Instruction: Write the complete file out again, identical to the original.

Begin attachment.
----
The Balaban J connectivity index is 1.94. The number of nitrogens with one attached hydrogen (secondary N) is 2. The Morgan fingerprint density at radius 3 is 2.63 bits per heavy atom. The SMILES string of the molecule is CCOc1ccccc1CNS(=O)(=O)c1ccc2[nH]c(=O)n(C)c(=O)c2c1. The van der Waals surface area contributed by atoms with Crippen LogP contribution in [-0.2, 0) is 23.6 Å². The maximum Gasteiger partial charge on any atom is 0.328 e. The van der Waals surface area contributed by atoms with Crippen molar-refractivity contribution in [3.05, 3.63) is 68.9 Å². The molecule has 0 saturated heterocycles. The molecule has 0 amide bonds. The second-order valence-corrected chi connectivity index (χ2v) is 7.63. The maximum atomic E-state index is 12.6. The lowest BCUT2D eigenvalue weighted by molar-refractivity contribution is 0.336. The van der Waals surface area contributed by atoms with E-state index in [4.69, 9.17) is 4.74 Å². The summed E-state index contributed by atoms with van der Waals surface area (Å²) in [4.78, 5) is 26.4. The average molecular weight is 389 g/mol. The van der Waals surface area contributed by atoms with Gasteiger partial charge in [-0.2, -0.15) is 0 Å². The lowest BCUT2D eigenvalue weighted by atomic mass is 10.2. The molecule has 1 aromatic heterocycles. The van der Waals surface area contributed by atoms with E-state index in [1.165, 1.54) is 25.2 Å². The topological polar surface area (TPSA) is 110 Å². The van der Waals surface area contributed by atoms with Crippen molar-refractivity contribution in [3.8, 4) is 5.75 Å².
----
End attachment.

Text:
The Balaban J connectivity index is 1.94. The number of nitrogens with one attached hydrogen (secondary N) is 2. The Morgan fingerprint density at radius 3 is 2.63 bits per heavy atom. The SMILES string of the molecule is CCOc1ccccc1CNS(=O)(=O)c1ccc2[nH]c(=O)n(C)c(=O)c2c1. The van der Waals surface area contributed by atoms with Crippen LogP contribution in [-0.2, 0) is 23.6 Å². The maximum Gasteiger partial charge on any atom is 0.328 e. The van der Waals surface area contributed by atoms with Crippen molar-refractivity contribution in [3.05, 3.63) is 68.9 Å². The molecule has 0 saturated heterocycles. The molecule has 0 amide bonds. The second-order valence-corrected chi connectivity index (χ2v) is 7.63. The maximum atomic E-state index is 12.6. The lowest BCUT2D eigenvalue weighted by molar-refractivity contribution is 0.336. The van der Waals surface area contributed by atoms with E-state index in [4.69, 9.17) is 4.74 Å². The summed E-state index contributed by atoms with van der Waals surface area (Å²) in [4.78, 5) is 26.4. The average molecular weight is 389 g/mol. The van der Waals surface area contributed by atoms with Gasteiger partial charge in [-0.2, -0.15) is 0 Å². The lowest BCUT2D eigenvalue weighted by atomic mass is 10.2. The molecule has 1 aromatic heterocycles. The van der Waals surface area contributed by atoms with E-state index in [1.165, 1.54) is 25.2 Å². The topological polar surface area (TPSA) is 110 Å². The van der Waals surface area contributed by atoms with Crippen molar-refractivity contribution in [3.8, 4) is 5.75 Å².